We just returned from a three-week trip to Bengaluru, India to celebrate a close friend’s wedding. An Indian wedding is a colorful multi-day celebration!
While I was in India I turned 73. From reading the literature, coaching older riders and personal experience I know the importance of “use it or lose it” as we age. Before I flew to India, I resolved regularly to do aerobic activities, upper, lower and core strength exercises, stretch and Tai Chi. My goal was not to fall too short of the New Exercise Recommendations for healthy aging from the US Department of Health and Human exercises and the American College of Sports Medicine.
We lose fitness in three ways:
- True aging – age-related changes that will happen to all of us inevitably. By doing different kinds of exercises you can slow the rates of change.
- Pathological aging – a result of changes in the environment, genetic mutations, accidents or how we choose to live.
- Episodic — reduced or stopped exercising for planned (e.g., vacation) or unplanned (e.g., illness) times.
This two-part column addresses episodic loss of fitness. Part 1 describes how we lose fitness and what I did to prepare for the trip to India. Part 2 will describe what I did (and didn’t) do in India.
I. How you lose fitness
Considerable research has been done on what happens if an athlete completely stops exercising because of illness, injury or other reasons. The points that follow describe what happens if someone stops working out completely. Fortunately, if you continue to exercise — just less — you lose fitness more slowly.
Residual fitness How many years you’ve been riding is the biggest factor in how slowly you lose fitness and how rapidly you can recover the lost fitness. This relates to my concept of Athletic Maturity and this column explains how to improve your Athletic Maturity.
VO2 max is your body’s capacity to take in and use oxygen. It begins to decline at about day 10 of no training and continues to decrease over time.
Speed and high intensity workouts depend on your VO2 max. As your VO2 max declines your capacity to transport oxygen makes it hard to recover and continue with hard intervals. The loss of fast twitch muscles also reduces your how hard you can ride.
Endurance and aerobic capacity At about 10 days you slowly start to lose endurance. At about 14 days the loss of endurance accelerates because of the decrease in mitochondrial density and enzyme activity in the cells in your slow twitch fibers. On an endurance ride much of your energy comes from fat, which is metabolized in the mitochondria. The decrease of mitochondria and enzymes reduces the amount of energy to your muscles.
Cardiorespiratory fitness is lost a little more slowly. Within about four to eight weeks of no training, your body’s capacity to move blood to your muscles decreases. This happens in part because your blood volume decreases. Also, the size of your heart muscle decreases and because it isn’t as strong it can’t pump as much blood per stroke. Because your heart can’t pump as much blood at submaximal intensities your heart rate is higher for a given workload.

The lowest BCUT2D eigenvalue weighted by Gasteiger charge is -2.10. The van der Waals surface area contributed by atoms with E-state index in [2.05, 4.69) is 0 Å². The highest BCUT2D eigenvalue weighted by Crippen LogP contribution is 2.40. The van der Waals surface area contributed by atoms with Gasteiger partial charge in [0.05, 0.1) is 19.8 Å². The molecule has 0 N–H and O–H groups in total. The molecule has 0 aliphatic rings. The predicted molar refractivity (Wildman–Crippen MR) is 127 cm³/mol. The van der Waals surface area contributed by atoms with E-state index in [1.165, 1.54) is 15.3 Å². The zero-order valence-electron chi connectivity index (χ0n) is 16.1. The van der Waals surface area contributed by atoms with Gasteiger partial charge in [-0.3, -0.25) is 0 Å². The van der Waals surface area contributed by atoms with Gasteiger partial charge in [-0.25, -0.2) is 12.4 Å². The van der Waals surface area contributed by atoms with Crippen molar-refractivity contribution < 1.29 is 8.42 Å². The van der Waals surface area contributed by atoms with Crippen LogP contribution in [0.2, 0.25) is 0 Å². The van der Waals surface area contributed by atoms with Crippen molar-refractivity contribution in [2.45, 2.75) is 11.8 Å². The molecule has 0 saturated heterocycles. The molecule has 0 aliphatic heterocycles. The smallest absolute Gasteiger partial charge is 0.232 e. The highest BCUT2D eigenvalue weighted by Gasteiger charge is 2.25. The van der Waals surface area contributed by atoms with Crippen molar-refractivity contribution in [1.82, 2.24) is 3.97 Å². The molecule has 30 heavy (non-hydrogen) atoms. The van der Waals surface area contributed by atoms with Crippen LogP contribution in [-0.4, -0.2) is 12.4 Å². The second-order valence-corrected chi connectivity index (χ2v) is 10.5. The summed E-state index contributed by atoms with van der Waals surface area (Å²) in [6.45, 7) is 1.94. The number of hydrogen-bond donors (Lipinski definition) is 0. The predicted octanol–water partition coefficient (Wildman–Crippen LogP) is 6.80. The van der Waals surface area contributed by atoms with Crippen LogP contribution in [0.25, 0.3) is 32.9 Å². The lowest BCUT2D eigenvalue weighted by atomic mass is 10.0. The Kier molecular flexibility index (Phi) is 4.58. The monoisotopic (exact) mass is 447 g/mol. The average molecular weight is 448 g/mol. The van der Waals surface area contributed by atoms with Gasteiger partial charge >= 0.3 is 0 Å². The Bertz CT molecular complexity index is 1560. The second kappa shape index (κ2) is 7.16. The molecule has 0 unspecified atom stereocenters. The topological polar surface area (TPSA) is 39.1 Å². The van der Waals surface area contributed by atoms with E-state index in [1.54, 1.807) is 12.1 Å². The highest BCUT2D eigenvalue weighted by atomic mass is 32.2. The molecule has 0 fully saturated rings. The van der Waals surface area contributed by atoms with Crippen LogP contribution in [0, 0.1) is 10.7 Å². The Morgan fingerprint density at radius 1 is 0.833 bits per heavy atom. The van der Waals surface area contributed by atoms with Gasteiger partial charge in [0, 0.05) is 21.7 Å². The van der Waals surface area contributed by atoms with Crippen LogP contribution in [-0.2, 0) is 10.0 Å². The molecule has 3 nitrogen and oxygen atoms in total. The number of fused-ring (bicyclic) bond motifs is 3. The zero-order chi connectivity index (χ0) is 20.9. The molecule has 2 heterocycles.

Muscle atrophy happens more slowly and primarily affects the type II fast twitch muscle fibers. Fast twitch muscles provide power and slow twitch muscles provide endurance. (Fast twitch and slow twitch are the rates at which the muscle fibers contract, not your cadence.)
Metabolism and muscle function are significantly impacted. For a given workload you are burning more carbs and less fat for energy. Muscle glycogen levels also drop, leaving less in the tank to draw from. Your lactate threshold goes down because lactate accumulates quicker and at a lower intensity (loss of buffering capacity).
To sum up:
- Rates of decline depend on how many years you’ve been cycling and how fit you were before you cut back on exercise.
- Power and capacity to ride hard start to decrease first.
- Endurance doesn’t decrease as fast.
- Muscle strength decreases slowly.
II. Preparing for time off the bike
In October 2020 I had planned foot surgery and spent six weeks on my back. Anticipating the surgery I knew I’d lose fitness as described above. Before the surgery I followed a specific program to get fitter in order to offset some of the losses of fitness. Before going to India, I reviewed my training journal so I could follow a similar program of preparation. I keep a journal so I can look back at similar episodes to see what worked at what didn’t work. My pre-India program was an improvement on my pre-surgery program. You can read more about the value of a training journal here.
VO2 max. Increases in VO2 max result from large volumes of training at low intensities over long periods of time and from training at very high intensities for short intervals of one to five minutes. I hate intervals but I love mountain biking, which is a natural way to do very high intensity workouts.